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‘Weak steam’ monitored from fissure of Taal volcano trail

THE Philippine Institute of Volcanology and Seismology (Phivolcs) on Friday monitored “weak steam” coming out from fissure vents along a trail on Taal Volcano.

In its 8 a.m. bulletin, Phivolcs said that the “Daang Kastila” trail was used by visitors to get a view of the volcano’s main crater.

Phivolcs Director Renato Solidum clarified, however, that this was not the first time that steam was monitored was not monitored from the trail’s fissure.

“No. Even first week of activity we reported the fissure and vents in Daang Kastila,” Solidum told The Manila Times in a text message.

Solidum said the fissure and vent were indications of “satellite and visual observations of steaming.”

“May weak steaming na talaga along Daang Kastila, although weak lang before (There were already weak steaming [activities] along Daang Kastila even before),” Phivolcs Volcano Monitoring and Eruption Prediction Division Chief Mariton Bornas also told The Manila Times in a text message.

When asked if Taal’s alert level would go dowm, Solidum said, “If Taal would [have] a decreasing trend in monitored parameters, the Alert Level can be lowered to 2.”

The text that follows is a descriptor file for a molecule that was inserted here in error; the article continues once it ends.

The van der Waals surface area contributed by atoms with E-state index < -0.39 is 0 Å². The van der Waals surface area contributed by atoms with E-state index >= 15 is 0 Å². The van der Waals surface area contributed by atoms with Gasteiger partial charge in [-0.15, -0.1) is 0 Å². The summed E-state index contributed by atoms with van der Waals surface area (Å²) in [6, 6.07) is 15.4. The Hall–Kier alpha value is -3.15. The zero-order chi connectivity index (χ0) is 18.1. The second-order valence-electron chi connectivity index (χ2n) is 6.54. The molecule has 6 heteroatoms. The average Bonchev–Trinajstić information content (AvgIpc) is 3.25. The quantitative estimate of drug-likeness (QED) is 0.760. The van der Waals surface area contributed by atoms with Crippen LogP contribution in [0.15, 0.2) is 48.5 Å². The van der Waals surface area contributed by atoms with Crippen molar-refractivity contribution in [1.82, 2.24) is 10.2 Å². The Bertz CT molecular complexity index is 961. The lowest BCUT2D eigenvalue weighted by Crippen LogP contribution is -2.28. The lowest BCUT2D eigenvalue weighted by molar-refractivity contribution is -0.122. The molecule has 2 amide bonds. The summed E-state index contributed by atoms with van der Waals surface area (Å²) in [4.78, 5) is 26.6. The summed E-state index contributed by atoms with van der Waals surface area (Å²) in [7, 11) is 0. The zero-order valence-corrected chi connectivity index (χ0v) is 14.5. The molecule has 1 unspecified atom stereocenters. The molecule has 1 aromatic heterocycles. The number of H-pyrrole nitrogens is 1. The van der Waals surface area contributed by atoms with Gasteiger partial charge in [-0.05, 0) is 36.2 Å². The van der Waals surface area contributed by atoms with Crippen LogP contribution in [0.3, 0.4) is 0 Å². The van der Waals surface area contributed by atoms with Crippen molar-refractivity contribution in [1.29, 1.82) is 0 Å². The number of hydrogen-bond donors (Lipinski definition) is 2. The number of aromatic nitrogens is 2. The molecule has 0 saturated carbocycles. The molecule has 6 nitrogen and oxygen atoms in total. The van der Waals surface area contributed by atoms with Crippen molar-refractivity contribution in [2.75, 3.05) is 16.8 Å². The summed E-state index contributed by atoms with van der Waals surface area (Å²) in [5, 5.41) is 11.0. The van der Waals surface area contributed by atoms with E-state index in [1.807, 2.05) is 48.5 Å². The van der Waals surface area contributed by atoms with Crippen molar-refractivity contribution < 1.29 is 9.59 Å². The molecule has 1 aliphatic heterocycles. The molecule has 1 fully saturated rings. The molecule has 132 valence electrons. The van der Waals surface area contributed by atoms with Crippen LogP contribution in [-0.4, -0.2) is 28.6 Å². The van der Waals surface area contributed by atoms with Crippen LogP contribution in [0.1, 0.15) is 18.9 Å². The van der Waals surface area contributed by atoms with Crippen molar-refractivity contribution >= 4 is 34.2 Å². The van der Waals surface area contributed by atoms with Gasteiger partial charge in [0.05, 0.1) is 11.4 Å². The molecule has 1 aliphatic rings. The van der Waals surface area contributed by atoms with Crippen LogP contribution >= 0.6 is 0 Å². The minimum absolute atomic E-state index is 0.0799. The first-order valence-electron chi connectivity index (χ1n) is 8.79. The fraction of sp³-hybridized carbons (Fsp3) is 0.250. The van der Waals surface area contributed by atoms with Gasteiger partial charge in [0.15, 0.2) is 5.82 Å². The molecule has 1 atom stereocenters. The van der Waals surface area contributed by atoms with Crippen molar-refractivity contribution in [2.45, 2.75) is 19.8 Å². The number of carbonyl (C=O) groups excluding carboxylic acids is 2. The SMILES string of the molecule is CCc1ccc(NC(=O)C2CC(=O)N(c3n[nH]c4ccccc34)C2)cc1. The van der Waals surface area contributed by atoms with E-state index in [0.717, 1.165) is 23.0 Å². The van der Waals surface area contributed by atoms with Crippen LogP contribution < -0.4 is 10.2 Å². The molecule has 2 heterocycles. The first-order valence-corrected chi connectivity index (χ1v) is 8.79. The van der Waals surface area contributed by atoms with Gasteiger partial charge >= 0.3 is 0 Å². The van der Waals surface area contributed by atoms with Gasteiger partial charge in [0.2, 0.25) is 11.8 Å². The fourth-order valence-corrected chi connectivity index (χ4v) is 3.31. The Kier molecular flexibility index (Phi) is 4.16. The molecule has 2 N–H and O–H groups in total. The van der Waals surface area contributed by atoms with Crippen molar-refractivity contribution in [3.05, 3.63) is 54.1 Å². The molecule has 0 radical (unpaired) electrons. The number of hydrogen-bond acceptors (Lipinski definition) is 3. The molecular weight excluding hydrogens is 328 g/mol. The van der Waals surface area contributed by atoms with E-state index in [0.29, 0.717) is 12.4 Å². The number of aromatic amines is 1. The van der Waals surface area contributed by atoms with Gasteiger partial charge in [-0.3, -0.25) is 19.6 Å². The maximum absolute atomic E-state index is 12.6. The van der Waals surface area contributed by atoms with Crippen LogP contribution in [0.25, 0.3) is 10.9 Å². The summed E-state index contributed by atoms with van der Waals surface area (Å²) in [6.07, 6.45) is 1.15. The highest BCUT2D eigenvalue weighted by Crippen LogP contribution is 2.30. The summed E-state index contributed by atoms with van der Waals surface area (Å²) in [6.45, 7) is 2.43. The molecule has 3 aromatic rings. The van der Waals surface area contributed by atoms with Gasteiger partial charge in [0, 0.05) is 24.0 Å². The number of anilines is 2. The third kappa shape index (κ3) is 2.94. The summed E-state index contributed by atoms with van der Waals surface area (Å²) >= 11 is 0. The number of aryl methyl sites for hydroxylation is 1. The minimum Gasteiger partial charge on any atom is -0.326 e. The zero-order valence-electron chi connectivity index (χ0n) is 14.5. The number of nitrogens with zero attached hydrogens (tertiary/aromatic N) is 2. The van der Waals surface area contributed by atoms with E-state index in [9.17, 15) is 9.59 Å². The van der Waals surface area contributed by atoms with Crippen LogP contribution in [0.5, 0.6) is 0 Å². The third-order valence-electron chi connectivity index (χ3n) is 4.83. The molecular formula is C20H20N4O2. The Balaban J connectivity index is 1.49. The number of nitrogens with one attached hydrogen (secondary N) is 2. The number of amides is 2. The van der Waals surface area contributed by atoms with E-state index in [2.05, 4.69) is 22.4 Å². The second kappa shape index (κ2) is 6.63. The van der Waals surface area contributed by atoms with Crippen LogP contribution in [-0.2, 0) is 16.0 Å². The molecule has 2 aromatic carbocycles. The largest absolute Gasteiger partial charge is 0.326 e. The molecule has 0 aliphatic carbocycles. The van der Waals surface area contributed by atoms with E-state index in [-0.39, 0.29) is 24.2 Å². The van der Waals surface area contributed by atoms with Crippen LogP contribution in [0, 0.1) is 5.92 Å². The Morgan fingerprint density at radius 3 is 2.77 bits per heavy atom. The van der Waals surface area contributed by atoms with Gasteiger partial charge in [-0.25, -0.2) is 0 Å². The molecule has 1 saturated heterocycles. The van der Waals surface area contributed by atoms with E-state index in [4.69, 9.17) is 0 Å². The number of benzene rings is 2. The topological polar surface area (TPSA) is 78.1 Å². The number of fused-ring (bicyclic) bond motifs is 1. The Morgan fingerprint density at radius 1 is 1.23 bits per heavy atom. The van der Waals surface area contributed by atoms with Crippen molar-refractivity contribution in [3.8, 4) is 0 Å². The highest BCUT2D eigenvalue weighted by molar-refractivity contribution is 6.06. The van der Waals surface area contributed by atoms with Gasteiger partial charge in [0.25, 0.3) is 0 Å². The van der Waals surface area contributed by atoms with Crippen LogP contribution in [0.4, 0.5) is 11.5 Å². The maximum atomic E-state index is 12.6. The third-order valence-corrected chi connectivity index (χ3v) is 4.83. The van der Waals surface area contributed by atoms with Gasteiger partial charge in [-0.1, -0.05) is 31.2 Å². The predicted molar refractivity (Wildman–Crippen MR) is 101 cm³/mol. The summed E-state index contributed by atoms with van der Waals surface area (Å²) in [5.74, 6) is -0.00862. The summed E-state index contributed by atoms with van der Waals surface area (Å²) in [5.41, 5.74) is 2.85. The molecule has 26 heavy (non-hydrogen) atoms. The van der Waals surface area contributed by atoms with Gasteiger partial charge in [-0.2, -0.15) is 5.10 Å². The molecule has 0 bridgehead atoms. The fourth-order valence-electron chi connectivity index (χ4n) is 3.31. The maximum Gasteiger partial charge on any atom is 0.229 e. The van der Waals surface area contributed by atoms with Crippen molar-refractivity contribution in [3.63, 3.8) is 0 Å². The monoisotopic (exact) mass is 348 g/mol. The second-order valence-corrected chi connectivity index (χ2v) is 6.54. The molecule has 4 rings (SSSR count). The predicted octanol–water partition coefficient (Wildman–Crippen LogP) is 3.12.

The activity of Taal Volcano in the past 24 hours was described as “moderate emission of white to dirty white steam-laden plumes rising 200 to 300-m high before drifting southwest.”

According to Phivolcs, there was no trace of sulfur dioxide emission in the past two days because of “weak plume activity.”

The Taal Volcano Network, meanwhile, recorded 118 volcanic earthquakes including 5 low-frequency events and 1 harmonic tremor that lasted less than 3 minutes.

Earthquakes signify magmatic activity beneath the Taal edifice that could lead to eruptive activity at the main crater, experts said.

The current alert of Taal is maintained at Level 3, which means “sudden steam-driven and even weak phreatomagmatic explosions, volcanic earthquakes, ashfall, and lethal volcanic gas expulsions” could still happen.

Phivolcs recommended that entry into the Taal Volcano island, as well as into areas over Taal Lake and communities west of the island within a 7-kilometer radius from the main crater was prohibited.

They advised local government units to assess areas outside the 7-km radius for damage and road accessibilities and to strengthen preparedness, contingency and communication measures in case of renewed unrest.

Phivolcs urged the public to observe precautions due to ground displacement across fissures, frequent ashfall and minor earthquakes.

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